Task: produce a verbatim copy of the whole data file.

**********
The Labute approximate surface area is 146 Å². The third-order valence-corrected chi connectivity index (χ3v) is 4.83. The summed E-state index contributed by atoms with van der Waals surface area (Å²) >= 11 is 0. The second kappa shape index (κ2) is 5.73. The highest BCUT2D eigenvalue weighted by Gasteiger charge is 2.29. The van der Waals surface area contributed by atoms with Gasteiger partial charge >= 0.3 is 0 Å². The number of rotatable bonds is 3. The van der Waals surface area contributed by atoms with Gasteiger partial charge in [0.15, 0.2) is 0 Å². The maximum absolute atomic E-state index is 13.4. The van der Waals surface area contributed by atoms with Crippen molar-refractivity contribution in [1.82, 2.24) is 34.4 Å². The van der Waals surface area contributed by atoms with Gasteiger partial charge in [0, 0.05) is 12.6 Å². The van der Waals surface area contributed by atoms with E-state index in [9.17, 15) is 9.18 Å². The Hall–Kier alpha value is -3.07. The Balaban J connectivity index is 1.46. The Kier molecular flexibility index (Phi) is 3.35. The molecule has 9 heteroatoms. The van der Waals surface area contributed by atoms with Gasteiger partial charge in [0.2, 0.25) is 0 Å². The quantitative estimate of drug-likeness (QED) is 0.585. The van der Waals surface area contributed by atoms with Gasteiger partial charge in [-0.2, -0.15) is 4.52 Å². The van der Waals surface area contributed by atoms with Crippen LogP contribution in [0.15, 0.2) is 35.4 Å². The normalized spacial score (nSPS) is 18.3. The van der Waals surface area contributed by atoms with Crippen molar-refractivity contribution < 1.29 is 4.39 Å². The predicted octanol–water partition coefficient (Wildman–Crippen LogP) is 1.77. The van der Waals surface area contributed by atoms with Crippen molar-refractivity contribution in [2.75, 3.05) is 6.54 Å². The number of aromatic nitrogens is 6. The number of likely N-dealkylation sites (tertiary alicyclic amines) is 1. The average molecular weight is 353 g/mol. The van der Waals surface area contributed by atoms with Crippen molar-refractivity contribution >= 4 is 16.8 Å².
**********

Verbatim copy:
The Labute approximate surface area is 146 Å². The third-order valence-corrected chi connectivity index (χ3v) is 4.83. The summed E-state index contributed by atoms with van der Waals surface area (Å²) >= 11 is 0. The second kappa shape index (κ2) is 5.73. The highest BCUT2D eigenvalue weighted by Gasteiger charge is 2.29. The van der Waals surface area contributed by atoms with Gasteiger partial charge >= 0.3 is 0 Å². The number of rotatable bonds is 3. The van der Waals surface area contributed by atoms with Gasteiger partial charge in [0.15, 0.2) is 0 Å². The maximum absolute atomic E-state index is 13.4. The van der Waals surface area contributed by atoms with Crippen molar-refractivity contribution in [1.82, 2.24) is 34.4 Å². The van der Waals surface area contributed by atoms with Gasteiger partial charge in [0, 0.05) is 12.6 Å². The van der Waals surface area contributed by atoms with E-state index in [9.17, 15) is 9.18 Å². The Hall–Kier alpha value is -3.07. The Balaban J connectivity index is 1.46. The Kier molecular flexibility index (Phi) is 3.35. The molecule has 9 heteroatoms. The van der Waals surface area contributed by atoms with Gasteiger partial charge in [0.2, 0.25) is 0 Å². The quantitative estimate of drug-likeness (QED) is 0.585. The van der Waals surface area contributed by atoms with Gasteiger partial charge in [-0.2, -0.15) is 4.52 Å². The van der Waals surface area contributed by atoms with Crippen LogP contribution in [0.15, 0.2) is 35.4 Å². The normalized spacial score (nSPS) is 18.3. The van der Waals surface area contributed by atoms with Crippen molar-refractivity contribution < 1.29 is 4.39 Å². The predicted octanol–water partition coefficient (Wildman–Crippen LogP) is 1.77. The van der Waals surface area contributed by atoms with Crippen molar-refractivity contribution in [2.75, 3.05) is 6.54 Å². The number of aromatic nitrogens is 6. The number of likely N-dealkylation sites (tertiary alicyclic amines) is 1. The average molecular weight is 353 g/mol. The van der Waals surface area contributed by atoms with Crippen molar-refractivity contribution >= 4 is 16.8 Å².